Between the Lines - Jodi Picoult 22/09/2012

A Fairy Tale With A Twist

Between the Lines - Jodi Picoult Delilah is a teenager who probably should have moved beyond fairy stories, but there's one in particular that has her hooked. 'Between the Lines' - a book within a book - is a classic story of a prince searching for true love and battling all sorts of dragons and demons on the way, and for Delilah it's the perfect escape. Plus, the handsome hero, Prince Oliver, doesn't hurt. Like Delilah he's growing up without a father (though this matters far less to him than it does to her) and like Delilah he can feel something of an outsider, a little bit different from everyone else around. One day, as Delilah is reading the story for the umpteenth time, she gets the odd feeling that Oliver is talking back to her from the pages. But could there really be a whole other world that goes on between the pages when the book is closed, are they all just characters acting out the script of the story but different people when the spotlight is off, and is there a chance that, between the lines, there's a lot going on that is not for readers to know about? Told with chapters alternating between three points of view, through Delilah's and Oliver's eyes interspersed with the 'real' story, this is a highly readable modern day fairytale about a classic fairytale. As Delilah reads about Oliver's battles her own life mirrors that of the story, though in her case she's fighting with her mother over the right to read and re-read the book while he's fighting with his mother over whether or not he should ...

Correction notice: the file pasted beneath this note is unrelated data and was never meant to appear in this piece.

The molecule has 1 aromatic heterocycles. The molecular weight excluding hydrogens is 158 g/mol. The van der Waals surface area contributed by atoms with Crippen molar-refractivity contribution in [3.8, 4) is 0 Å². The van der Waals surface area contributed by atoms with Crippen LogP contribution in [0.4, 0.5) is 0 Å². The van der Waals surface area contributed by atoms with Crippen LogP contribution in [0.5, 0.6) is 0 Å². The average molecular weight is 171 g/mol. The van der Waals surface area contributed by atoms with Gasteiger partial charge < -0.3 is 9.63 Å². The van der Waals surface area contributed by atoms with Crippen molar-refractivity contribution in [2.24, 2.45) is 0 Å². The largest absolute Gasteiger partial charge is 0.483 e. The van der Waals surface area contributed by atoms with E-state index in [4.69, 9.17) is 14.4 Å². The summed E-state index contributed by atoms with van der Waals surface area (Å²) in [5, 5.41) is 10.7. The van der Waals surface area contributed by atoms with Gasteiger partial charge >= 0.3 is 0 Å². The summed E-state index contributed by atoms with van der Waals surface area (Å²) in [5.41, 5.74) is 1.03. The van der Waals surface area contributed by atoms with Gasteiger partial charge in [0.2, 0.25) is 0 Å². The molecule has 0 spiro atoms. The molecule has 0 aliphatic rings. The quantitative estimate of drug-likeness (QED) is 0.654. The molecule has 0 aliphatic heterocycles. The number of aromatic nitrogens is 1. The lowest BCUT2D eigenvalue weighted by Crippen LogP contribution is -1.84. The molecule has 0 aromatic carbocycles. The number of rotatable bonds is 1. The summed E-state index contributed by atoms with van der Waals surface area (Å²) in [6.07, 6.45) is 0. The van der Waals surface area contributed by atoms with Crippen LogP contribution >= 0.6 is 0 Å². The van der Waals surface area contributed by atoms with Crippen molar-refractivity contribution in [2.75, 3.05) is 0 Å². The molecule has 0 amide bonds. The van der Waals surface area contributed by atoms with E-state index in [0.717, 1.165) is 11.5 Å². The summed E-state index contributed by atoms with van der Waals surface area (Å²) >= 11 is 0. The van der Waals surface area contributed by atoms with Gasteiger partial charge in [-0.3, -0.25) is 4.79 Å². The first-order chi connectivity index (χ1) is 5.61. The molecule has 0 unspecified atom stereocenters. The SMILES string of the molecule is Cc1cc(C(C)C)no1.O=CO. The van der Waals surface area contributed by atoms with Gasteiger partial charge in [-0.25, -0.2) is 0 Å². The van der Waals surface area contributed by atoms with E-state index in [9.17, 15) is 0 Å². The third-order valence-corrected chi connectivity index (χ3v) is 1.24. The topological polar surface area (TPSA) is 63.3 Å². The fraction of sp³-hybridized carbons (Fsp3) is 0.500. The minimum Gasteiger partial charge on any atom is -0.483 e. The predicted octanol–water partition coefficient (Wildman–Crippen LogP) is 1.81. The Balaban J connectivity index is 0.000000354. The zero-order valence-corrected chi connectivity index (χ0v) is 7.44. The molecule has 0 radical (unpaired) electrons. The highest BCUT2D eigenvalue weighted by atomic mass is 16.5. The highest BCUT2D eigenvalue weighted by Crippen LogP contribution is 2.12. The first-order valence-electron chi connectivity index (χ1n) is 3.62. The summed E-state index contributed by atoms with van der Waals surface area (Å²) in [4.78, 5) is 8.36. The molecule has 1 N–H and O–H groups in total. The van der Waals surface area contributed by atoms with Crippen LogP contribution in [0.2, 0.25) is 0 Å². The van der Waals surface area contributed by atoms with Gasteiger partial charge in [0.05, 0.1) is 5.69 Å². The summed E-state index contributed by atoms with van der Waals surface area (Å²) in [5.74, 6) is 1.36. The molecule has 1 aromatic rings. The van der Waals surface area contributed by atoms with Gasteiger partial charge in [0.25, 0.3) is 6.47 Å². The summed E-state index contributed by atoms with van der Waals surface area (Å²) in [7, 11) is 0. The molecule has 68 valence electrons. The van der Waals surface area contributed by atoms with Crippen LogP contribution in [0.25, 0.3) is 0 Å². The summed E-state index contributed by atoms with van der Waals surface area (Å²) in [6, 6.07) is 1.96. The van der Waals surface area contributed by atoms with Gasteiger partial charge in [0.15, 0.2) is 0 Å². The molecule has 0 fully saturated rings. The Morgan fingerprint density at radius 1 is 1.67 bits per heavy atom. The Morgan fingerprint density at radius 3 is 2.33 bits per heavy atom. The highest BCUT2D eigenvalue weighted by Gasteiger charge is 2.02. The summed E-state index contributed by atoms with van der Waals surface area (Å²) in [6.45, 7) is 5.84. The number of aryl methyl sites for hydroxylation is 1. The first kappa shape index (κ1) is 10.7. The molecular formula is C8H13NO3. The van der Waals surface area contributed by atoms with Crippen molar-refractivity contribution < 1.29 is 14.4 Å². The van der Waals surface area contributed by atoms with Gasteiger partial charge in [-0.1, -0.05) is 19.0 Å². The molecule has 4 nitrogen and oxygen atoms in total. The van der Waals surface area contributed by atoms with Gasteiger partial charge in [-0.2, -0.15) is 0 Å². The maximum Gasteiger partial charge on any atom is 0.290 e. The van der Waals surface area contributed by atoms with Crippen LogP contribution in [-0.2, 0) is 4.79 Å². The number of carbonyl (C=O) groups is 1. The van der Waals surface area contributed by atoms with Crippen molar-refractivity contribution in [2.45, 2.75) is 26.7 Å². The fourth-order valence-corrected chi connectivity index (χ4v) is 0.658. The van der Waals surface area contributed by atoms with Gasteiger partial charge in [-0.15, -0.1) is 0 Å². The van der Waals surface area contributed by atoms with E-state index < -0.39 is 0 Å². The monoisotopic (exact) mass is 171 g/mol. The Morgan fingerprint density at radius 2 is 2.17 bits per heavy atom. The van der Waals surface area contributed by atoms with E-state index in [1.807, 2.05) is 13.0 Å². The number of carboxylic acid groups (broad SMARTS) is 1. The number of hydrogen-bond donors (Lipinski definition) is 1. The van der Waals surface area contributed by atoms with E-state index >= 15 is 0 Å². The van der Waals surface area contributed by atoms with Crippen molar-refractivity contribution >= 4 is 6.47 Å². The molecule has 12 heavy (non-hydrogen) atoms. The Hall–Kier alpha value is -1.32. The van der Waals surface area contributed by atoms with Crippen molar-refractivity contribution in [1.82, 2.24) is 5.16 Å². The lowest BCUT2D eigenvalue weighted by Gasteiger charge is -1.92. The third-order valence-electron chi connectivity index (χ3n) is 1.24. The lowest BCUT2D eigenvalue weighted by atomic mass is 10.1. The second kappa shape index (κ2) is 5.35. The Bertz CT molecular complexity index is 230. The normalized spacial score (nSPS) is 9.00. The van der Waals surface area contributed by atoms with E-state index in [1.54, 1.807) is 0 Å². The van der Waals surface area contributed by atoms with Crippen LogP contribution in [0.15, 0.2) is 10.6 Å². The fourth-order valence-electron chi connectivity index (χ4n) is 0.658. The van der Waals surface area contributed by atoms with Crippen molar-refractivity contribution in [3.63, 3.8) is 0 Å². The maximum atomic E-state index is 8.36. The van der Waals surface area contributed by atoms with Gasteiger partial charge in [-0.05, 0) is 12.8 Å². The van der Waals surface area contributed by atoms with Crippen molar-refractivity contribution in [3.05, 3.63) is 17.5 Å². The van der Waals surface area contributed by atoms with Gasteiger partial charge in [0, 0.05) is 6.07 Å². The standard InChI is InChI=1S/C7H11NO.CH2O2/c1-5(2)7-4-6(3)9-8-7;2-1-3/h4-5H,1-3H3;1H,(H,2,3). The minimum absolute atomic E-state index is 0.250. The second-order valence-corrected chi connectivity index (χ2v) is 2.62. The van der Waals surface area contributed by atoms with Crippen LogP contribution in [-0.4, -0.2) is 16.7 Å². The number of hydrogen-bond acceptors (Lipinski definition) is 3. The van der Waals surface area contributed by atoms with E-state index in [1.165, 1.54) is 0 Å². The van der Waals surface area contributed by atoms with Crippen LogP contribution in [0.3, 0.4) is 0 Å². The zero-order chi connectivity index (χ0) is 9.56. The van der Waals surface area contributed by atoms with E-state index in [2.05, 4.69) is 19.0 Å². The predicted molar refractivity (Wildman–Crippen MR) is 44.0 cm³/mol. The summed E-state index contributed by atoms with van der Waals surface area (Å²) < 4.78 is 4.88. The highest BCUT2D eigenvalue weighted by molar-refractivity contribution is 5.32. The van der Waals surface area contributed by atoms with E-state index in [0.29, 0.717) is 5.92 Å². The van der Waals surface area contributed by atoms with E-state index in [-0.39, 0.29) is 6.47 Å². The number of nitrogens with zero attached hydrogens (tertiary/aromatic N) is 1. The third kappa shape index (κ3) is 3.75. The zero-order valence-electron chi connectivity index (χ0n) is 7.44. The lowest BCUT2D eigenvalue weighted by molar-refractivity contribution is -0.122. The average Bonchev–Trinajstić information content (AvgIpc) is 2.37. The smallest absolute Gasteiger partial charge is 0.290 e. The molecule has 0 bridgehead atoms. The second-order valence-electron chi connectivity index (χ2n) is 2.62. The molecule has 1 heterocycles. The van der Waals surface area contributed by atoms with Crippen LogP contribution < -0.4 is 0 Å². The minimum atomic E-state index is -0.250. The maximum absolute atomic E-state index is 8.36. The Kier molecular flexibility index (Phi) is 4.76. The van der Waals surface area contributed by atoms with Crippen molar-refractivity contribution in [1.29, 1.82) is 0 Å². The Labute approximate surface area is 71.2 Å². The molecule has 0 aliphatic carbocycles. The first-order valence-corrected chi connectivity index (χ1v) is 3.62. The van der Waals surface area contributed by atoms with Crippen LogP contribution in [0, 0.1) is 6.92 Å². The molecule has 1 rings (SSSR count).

Getting to Yes: Negotiating Agreement with out Giving In: The Secret to Successful Negotiation - Roger Fisher 19/09/2012

Oui! Si! Ja!

Getting to Yes: Negotiating Agreement with out Giving In: The Secret to Successful Negotiation - Roger Fisher Negotiation is a tough thing, but given how often we do it (for many people, there are things to negotiate on a daily basis) you'd think we'd be better at it. This book starts with the line "Like it or not, you are a negotiator" and that's the bare truth of it. First published before I was even born, you might wonder whether this book (mildly revised and updated for this latest edition) is still applicable to modern day life, but the general consensus is that not only is it still useful, it's more relevant than ever before. As the authors say in the preface, thirty years ago people were a lot less willing to class themselves as negotiators, a term which had negative connotations. Combine this with subtle shifts in relationships, both at work and at home, and we are now negotiating in many more scenarios than before, as hierarchy becomes less important, and balances of power shift. "Getting to Yes" is an immensely accessible book that gives you usable tips that are both practical and useful. Without being patronising, it points out common errors made by those trying to negotiate, using both generic everyday situations and ones from history (even world leaders suck at negotiating sometimes). Examples and anecdotes are interspersed with tools, tables and summaries, to provide immediately adaptable approaches to negotiation that you can try out immediately. There seems to be a fair amount of emphasis on how you, the common man, can outsmart corporate ogres, be they your ...